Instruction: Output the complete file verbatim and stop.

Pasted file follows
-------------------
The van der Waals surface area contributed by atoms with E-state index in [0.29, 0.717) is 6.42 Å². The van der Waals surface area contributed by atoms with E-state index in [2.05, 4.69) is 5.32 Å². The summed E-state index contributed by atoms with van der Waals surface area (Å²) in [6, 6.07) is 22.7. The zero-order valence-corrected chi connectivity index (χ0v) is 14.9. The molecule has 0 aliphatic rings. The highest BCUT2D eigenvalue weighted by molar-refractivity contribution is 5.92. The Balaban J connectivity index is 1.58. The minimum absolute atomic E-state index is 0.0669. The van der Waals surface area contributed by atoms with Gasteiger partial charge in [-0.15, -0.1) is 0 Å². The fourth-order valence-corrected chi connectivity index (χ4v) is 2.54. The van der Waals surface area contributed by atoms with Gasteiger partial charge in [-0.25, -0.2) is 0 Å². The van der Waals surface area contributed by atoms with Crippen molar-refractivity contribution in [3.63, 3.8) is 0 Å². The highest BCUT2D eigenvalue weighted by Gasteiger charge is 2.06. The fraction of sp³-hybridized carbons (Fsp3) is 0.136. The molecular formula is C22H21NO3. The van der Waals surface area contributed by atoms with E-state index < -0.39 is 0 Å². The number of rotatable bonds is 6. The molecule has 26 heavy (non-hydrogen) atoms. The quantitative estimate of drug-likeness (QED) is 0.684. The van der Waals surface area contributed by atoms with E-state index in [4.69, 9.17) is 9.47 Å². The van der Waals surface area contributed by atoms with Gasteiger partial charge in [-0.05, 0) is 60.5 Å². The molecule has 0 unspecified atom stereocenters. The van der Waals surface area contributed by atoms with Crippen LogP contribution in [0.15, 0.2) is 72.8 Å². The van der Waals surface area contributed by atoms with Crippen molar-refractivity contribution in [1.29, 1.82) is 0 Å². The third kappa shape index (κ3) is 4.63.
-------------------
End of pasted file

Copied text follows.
The van der Waals surface area contributed by atoms with E-state index in [0.29, 0.717) is 6.42 Å². The van der Waals surface area contributed by atoms with E-state index in [2.05, 4.69) is 5.32 Å². The summed E-state index contributed by atoms with van der Waals surface area (Å²) in [6, 6.07) is 22.7. The zero-order valence-corrected chi connectivity index (χ0v) is 14.9. The molecule has 0 aliphatic rings. The highest BCUT2D eigenvalue weighted by molar-refractivity contribution is 5.92. The Balaban J connectivity index is 1.58. The minimum absolute atomic E-state index is 0.0669. The van der Waals surface area contributed by atoms with Gasteiger partial charge in [-0.15, -0.1) is 0 Å². The fourth-order valence-corrected chi connectivity index (χ4v) is 2.54. The van der Waals surface area contributed by atoms with Gasteiger partial charge in [-0.25, -0.2) is 0 Å². The van der Waals surface area contributed by atoms with Crippen molar-refractivity contribution in [3.63, 3.8) is 0 Å². The highest BCUT2D eigenvalue weighted by Gasteiger charge is 2.06. The fraction of sp³-hybridized carbons (Fsp3) is 0.136. The molecular formula is C22H21NO3. The van der Waals surface area contributed by atoms with E-state index < -0.39 is 0 Å². The number of rotatable bonds is 6. The molecule has 26 heavy (non-hydrogen) atoms. The quantitative estimate of drug-likeness (QED) is 0.684. The van der Waals surface area contributed by atoms with E-state index in [4.69, 9.17) is 9.47 Å². The van der Waals surface area contributed by atoms with Gasteiger partial charge in [-0.05, 0) is 60.5 Å². The molecule has 0 unspecified atom stereocenters. The van der Waals surface area contributed by atoms with Crippen LogP contribution in [0.15, 0.2) is 72.8 Å². The van der Waals surface area contributed by atoms with Crippen molar-refractivity contribution in [1.29, 1.82) is 0 Å². The third kappa shape index (κ3) is 4.63.